#14

Isn’t it what the embossings on the “donor” cards are for?

…also, if a lock pick is for opening locks, can a guitar pick open a guitar?


#15

Cost of pick punch: $23

Cost of a typical, professionally made guitar pick (in your choice of cellulose, Tortex, nylon…): about 34 cents


#16

I’ve got to say that using a specialised tool for this seems insane. I used to just clip a chunk off an expired credit card (or similar) and get on with it. I had a friend who always played with plastic bread tags.


#17

I’ve had one for awhile and use it to make picks for all the guitarists that never remember picks when they come to my studio space (beggars can’t be choosers). Being a finger picker I almost never use picks except with my electric mandola and 12 string Dan-Electro but these work well if you like thin picks. John McLaughlin used to make all his pucks out of hard plastic boxes made to hold a slice of pie, apparently only available in Britain, I’ve never found any in the USA. He and his wife used a hot knife to make the picks at his kitchen table. It’s what he used on “Birds of Fire” back in the Mahavishnu Orchestra which is a very energetic piece to say the least.


#18

Damn. I tried to use the credit card and ended up in Alcoholics Anonymous… Association.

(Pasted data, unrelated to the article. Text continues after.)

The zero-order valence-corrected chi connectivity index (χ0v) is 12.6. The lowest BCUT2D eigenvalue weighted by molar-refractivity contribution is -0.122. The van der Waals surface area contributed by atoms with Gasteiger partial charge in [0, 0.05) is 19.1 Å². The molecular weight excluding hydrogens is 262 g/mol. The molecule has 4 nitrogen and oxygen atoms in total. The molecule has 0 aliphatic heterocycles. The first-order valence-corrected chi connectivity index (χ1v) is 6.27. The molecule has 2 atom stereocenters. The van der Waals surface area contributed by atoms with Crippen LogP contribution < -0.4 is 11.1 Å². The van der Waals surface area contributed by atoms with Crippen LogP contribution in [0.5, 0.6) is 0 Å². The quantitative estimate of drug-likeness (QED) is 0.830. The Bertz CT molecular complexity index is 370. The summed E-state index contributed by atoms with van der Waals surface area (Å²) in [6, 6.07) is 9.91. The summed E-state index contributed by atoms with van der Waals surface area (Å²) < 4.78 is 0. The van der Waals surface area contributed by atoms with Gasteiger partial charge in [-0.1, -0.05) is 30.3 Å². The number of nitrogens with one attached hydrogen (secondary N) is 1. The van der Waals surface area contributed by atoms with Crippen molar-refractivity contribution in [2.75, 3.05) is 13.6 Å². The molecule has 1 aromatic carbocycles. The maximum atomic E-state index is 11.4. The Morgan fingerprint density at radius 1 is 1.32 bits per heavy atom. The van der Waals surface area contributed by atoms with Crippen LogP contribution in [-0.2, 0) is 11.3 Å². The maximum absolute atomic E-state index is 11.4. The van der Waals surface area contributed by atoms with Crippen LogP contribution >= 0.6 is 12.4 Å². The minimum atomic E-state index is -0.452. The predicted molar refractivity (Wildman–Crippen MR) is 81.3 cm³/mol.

#19

One of the favorite things to use this punch on in our household is plastic lids that come on the coffee cans and Pringles lids.

It doesn’t make super fancy pics, (and it takes a little practice to figure out how to get them so that the edges come out perfect) but they’re terrific for everyday messing around and situations where you want a pick you don’t want to care about getting it back. Like we keep bunches of them in a repurposed ashtray for when my husband’s bandmates or other folks come over and don’t have a pick handy.

When I played bass in a punk metal band, I played with a pic and I was kind of heavy handed so I went through picks pretty fast. While I had a favorite brand and style of store-bought picks that I really loved, when I was just thrashing my way through practices, the punched ones worked great and made it so I didn’t feel bad about wasting so many of them. When they broke or wore down, oh well, they’d already given what would otherwise have just been garbage a second life.


#20

I actually use an old scrollsaw I’ve mostly rebuilt. Do I get extra makey credit for that?

Related story: Remember that game with the boats you punched out of credit card plastic? This one? I had a couple of buddies who really liked making the little boats. I noticed that the boats were size-limited because the hull pieces were always set parallel to the long edge of the credit card, and I built them some ships (the Schärnhorst and the Bilge Barge) which used hull pieces set on the diagonal. I must have sawed up 150 credit cards before I got all the pieces right, but it was kind of fun. I made them the biggest, most complicated ships ever! They would rule the plastic seas!

When I presented these guys with their hand-crafted superships, they blinked a couple times and informed me that the vendor had just come out with ships punched out of double-size cards that were half again as big.

Well, at least I got a (mostly) rebuilt 1960s scroll saw out of the project…